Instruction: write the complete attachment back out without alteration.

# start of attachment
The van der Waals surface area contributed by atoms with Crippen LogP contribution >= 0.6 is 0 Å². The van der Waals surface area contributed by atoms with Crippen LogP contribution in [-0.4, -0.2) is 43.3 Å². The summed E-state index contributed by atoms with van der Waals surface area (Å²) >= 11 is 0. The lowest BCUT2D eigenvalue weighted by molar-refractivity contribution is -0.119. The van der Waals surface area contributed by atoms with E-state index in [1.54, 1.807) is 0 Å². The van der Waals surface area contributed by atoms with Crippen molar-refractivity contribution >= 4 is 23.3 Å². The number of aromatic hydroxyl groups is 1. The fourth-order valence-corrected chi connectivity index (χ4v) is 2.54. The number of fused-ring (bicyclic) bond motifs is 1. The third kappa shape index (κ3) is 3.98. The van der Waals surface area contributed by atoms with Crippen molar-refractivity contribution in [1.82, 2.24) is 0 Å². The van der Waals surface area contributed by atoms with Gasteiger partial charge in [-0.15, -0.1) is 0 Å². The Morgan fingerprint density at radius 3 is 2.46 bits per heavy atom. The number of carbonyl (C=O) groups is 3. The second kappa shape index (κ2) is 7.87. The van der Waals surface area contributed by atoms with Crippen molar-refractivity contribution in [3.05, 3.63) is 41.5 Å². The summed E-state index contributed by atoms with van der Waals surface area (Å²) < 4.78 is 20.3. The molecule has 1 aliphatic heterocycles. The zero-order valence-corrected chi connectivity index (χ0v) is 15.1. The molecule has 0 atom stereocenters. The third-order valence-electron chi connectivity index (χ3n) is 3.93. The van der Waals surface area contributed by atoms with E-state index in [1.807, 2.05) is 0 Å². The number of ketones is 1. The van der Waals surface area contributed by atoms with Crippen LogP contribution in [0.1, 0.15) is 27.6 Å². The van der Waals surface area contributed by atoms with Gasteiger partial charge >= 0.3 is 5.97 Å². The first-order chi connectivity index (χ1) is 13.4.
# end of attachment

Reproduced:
The van der Waals surface area contributed by atoms with Crippen LogP contribution >= 0.6 is 0 Å². The van der Waals surface area contributed by atoms with Crippen LogP contribution in [-0.4, -0.2) is 43.3 Å². The summed E-state index contributed by atoms with van der Waals surface area (Å²) >= 11 is 0. The lowest BCUT2D eigenvalue weighted by molar-refractivity contribution is -0.119. The van der Waals surface area contributed by atoms with E-state index in [1.54, 1.807) is 0 Å². The van der Waals surface area contributed by atoms with Crippen molar-refractivity contribution >= 4 is 23.3 Å². The number of aromatic hydroxyl groups is 1. The fourth-order valence-corrected chi connectivity index (χ4v) is 2.54. The number of fused-ring (bicyclic) bond motifs is 1. The third kappa shape index (κ3) is 3.98. The van der Waals surface area contributed by atoms with Crippen molar-refractivity contribution in [1.82, 2.24) is 0 Å². The van der Waals surface area contributed by atoms with Gasteiger partial charge in [-0.15, -0.1) is 0 Å². The Morgan fingerprint density at radius 3 is 2.46 bits per heavy atom. The number of carbonyl (C=O) groups is 3. The second kappa shape index (κ2) is 7.87. The van der Waals surface area contributed by atoms with Crippen molar-refractivity contribution in [3.05, 3.63) is 41.5 Å². The summed E-state index contributed by atoms with van der Waals surface area (Å²) < 4.78 is 20.3. The molecule has 1 aliphatic heterocycles. The zero-order valence-corrected chi connectivity index (χ0v) is 15.1. The molecule has 0 atom stereocenters. The third-order valence-electron chi connectivity index (χ3n) is 3.93. The van der Waals surface area contributed by atoms with E-state index in [1.807, 2.05) is 0 Å². The number of ketones is 1. The van der Waals surface area contributed by atoms with Crippen LogP contribution in [0.1, 0.15) is 27.6 Å². The van der Waals surface area contributed by atoms with Gasteiger partial charge >= 0.3 is 5.97 Å². The first-order chi connectivity index (χ1) is 13.4.